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Boosting for the Naive Bayes Classifier

There are many areas in which neuroscience and machine learning overlap. One of these is the combining of learning during several learning episodes with small success in order to eventually use a merged, stronger, learned model for a particular task. In machine learning, this process is referred to as "boosting". The development of solutions of this kind is a very interesting topic, in particular in the IT industry; thus, a short introduction to machine learning is provided below which presents the basic ideas and the application of the naïve Bayes classifier in R.

Basic Ideas

Especially in the 90ies, the idea of combining various models from learning episodes for a particular kind of task was intensively discussed in the areas of neuroscience and machine learning (see References). At first, I will shortly and intuitively present these learning processes below:  

  • A task is defined which expects input-specific answers from the learner. Sample inputs are given to the learner together with their expected answers for the training (this typically is a classification and/or regression task in machine learning).  
  • In the course of a first learning episode, the task is learned with small and/or "weak" success. This means, that the number of errors is still not small enough in order to be satisfied with the learned model. Thus, further learning episodes are required and/or tried.
  • In the course of gradual learning processes, the learner particularly concentrates on considering errors from the previous learning episode. Thus, a newly learned model, which on the whole does not differ substantially from the previous models, is assigned to each learning episode. In this way, learning may potentially become more successful within the episode and due to the previous experiences from the data. The learning effect, however, still won't be on the level where the task is fully mastered. Basically, several weak models learned during the episodes are collected.
  • After all passed learning episodes, the learner has the complete collected experiences and is thus able to combine and merge all weak models to a boosted learned final model. Optimally, however, this combination has to consider the success rate of the individual weak models. That means: the weakest among the weak are less important for the final decision of the combined model.
  • The more learning episodes (weak models) are performed and considered, the earlier the learner should be able to reduce the total number of errors within a task "at will". This is the direct consequence of reducing the total variance.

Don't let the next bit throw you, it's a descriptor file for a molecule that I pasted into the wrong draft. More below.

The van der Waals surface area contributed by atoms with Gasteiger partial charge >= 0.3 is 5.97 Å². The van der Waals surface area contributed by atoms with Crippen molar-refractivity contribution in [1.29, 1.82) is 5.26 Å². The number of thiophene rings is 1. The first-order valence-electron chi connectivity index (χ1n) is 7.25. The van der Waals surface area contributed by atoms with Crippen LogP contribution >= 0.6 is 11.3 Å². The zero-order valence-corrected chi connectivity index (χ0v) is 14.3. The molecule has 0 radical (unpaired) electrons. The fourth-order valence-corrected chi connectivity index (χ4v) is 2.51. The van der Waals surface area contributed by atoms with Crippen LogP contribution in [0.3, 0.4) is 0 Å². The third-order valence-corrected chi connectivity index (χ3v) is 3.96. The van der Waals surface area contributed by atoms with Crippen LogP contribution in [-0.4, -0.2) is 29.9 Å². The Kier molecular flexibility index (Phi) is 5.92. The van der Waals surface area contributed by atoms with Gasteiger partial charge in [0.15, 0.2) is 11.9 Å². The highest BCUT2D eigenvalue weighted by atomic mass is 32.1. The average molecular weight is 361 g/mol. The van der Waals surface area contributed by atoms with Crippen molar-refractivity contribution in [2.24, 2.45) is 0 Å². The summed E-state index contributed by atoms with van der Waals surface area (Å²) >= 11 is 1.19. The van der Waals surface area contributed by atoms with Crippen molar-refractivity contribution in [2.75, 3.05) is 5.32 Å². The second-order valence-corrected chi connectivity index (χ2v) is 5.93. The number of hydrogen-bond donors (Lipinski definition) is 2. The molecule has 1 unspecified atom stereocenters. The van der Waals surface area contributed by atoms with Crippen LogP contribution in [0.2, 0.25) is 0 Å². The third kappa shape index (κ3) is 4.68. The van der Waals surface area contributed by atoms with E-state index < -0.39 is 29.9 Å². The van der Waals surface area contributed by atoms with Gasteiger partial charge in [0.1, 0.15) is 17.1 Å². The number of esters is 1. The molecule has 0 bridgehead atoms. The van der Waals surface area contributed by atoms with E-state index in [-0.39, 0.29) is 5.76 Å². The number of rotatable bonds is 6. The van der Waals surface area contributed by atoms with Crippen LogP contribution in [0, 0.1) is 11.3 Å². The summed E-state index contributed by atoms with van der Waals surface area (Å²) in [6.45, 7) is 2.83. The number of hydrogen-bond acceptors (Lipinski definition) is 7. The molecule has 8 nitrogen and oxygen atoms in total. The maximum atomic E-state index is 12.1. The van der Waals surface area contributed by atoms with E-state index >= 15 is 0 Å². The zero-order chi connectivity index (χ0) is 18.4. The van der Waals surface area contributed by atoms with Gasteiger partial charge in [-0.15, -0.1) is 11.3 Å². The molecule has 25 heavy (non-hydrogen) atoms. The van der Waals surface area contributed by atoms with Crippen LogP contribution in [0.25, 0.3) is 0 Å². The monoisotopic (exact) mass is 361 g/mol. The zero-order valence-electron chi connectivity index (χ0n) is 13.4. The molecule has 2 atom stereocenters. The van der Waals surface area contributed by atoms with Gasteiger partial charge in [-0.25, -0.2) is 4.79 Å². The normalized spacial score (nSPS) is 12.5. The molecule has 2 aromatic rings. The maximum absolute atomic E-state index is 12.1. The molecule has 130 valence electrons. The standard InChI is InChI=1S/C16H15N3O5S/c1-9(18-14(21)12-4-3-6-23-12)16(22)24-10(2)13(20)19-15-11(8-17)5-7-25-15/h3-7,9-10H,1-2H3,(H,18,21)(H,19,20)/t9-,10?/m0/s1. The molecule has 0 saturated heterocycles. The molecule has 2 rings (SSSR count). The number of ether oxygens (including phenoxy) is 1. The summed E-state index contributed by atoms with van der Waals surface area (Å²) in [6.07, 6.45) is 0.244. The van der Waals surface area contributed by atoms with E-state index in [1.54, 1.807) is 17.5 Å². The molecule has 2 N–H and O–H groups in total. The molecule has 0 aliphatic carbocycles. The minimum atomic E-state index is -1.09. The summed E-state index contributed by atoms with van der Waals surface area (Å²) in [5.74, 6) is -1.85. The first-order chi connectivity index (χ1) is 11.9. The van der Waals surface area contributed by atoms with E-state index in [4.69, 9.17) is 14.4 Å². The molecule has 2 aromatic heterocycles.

The original algorithm which includes the above logic was designed by Freund and Schapire (1996) and is called "AdaBoost" (stands for "adaptable boosting").  

Boosted Naive Bayes Classifier

Which prerequisites need to be given for a model in order to be able to "boost" it? A "weak" learner needs to be used for the learning episodes. That means that the criterion of wide variance has to be fulfilled (e.g. decision trees with very low depth), as the boosting for models with low variance (s. References) is ineffective. Models of Bayes learning were highly esteemed back in the 90ies, i.a. due to their elegant mathematical formulation and experimental consistency. Nowadays, naïve Bayes classifiers are well known and transparent as productive solutions e.g. for the identification of email spam. The naïve Bayes classifier presents itself as "weak" model in order to boost it with the AdaBoost algorithm.

After a short internet research, one finds R packages e.g. for the boosting of decision trees, but not for the naive Bayes classifier. In literatures, there are various variants of the AdaBoost algorithm but this time I decided to program the original "AdaBoost.M1" by Freund and Schapire with the naïve Bayes classifier in R. Due to the R syntax and the R packages, this is really simple and one is quickly thrilled by the idea of comparing the simple classifier with its boosted version.

And here is my comparison...

Problem: classification of two classes {0, 1} with 52 features.

Data source: I have selected 1,000 observations from 52 predictors without missing values and the target variables from the "Weight Lifting Exercises Dataset". These data sets are available here and may be freely selected, processed and used both academically and commercially according to their "CC BY-SA" license, as long as the works based on it are published under the terms of "CC BY-SA".  

Data preparation: the data sets were separated from the beginning 70%-30% for training and test, the same seed has always been used, etc.

Comparison criterion: "Accuracy" from the R function "confusionMatrix()".


1. Normal naive Bayes classifier:

nLearners = 1; Accuracy = 0.6500; 95% CI = (0.5931, 0.7039)

2. Boosted naive Bayes classifier:

nLearners = 3; Accuracy = 0.6900; 95% CI = (0.6343, 0.7419) nLearners = 6; Accuracy = 0.7067; 95% CI = (0.6516, 0.7576) nLearners = 12; Accuracy = 0.7133; 95% CI = (0.6586, 0.7638) nLearners = 24; Accuracy = 0.7167; 95% CI = (0.6620, 0.7670)

The test data result was not unexpected, but nevertheless very pleasing. The good thing is that anyone is able to test my R code with his/her own data. Even the classification method can be very quickly replaced by another one and tested due to the R package "caret".